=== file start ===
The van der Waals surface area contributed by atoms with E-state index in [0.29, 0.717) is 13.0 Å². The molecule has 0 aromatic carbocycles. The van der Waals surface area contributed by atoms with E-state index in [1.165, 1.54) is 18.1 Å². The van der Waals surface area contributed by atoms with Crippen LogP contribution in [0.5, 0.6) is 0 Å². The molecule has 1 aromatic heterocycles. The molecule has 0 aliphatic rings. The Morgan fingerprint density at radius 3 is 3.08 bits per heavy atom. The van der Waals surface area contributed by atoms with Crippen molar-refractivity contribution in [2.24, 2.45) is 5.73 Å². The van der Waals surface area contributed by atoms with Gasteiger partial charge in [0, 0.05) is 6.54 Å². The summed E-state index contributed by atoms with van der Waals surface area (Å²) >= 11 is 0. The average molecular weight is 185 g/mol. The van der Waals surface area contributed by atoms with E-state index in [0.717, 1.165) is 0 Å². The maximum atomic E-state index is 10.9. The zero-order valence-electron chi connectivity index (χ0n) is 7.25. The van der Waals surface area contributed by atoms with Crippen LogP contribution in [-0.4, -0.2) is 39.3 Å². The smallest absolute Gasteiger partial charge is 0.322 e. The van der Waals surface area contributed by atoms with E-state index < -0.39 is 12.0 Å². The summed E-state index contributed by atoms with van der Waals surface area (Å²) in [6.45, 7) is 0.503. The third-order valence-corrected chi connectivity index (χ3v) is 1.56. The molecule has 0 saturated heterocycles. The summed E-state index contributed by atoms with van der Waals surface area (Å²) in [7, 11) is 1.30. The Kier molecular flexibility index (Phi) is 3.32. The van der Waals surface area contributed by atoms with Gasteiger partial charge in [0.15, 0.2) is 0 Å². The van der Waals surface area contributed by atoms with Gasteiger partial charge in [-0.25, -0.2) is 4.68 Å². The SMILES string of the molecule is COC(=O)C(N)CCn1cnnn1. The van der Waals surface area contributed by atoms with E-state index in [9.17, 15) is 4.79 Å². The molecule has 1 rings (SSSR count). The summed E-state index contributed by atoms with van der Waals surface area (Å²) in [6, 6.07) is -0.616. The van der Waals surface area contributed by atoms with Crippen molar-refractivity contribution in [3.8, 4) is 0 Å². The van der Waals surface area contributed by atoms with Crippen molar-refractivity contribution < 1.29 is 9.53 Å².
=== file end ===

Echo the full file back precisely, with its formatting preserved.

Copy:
The van der Waals surface area contributed by atoms with E-state index in [0.29, 0.717) is 13.0 Å². The molecule has 0 aromatic carbocycles. The van der Waals surface area contributed by atoms with E-state index in [1.165, 1.54) is 18.1 Å². The van der Waals surface area contributed by atoms with Crippen LogP contribution in [0.5, 0.6) is 0 Å². The molecule has 1 aromatic heterocycles. The molecule has 0 aliphatic rings. The Morgan fingerprint density at radius 3 is 3.08 bits per heavy atom. The van der Waals surface area contributed by atoms with Crippen molar-refractivity contribution in [2.24, 2.45) is 5.73 Å². The van der Waals surface area contributed by atoms with Gasteiger partial charge in [0, 0.05) is 6.54 Å². The summed E-state index contributed by atoms with van der Waals surface area (Å²) >= 11 is 0. The average molecular weight is 185 g/mol. The van der Waals surface area contributed by atoms with E-state index in [0.717, 1.165) is 0 Å². The maximum atomic E-state index is 10.9. The zero-order valence-electron chi connectivity index (χ0n) is 7.25. The van der Waals surface area contributed by atoms with Crippen LogP contribution in [-0.4, -0.2) is 39.3 Å². The smallest absolute Gasteiger partial charge is 0.322 e. The van der Waals surface area contributed by atoms with E-state index < -0.39 is 12.0 Å². The summed E-state index contributed by atoms with van der Waals surface area (Å²) in [6.45, 7) is 0.503. The third-order valence-corrected chi connectivity index (χ3v) is 1.56. The molecule has 0 saturated heterocycles. The summed E-state index contributed by atoms with van der Waals surface area (Å²) in [7, 11) is 1.30. The Kier molecular flexibility index (Phi) is 3.32. The van der Waals surface area contributed by atoms with Gasteiger partial charge in [0.15, 0.2) is 0 Å². The van der Waals surface area contributed by atoms with Gasteiger partial charge in [-0.25, -0.2) is 4.68 Å². The SMILES string of the molecule is COC(=O)C(N)CCn1cnnn1. The van der Waals surface area contributed by atoms with E-state index in [9.17, 15) is 4.79 Å². The molecule has 1 rings (SSSR count). The summed E-state index contributed by atoms with van der Waals surface area (Å²) in [6, 6.07) is -0.616. The van der Waals surface area contributed by atoms with Crippen molar-refractivity contribution in [3.8, 4) is 0 Å². The van der Waals surface area contributed by atoms with Crippen molar-refractivity contribution < 1.29 is 9.53 Å².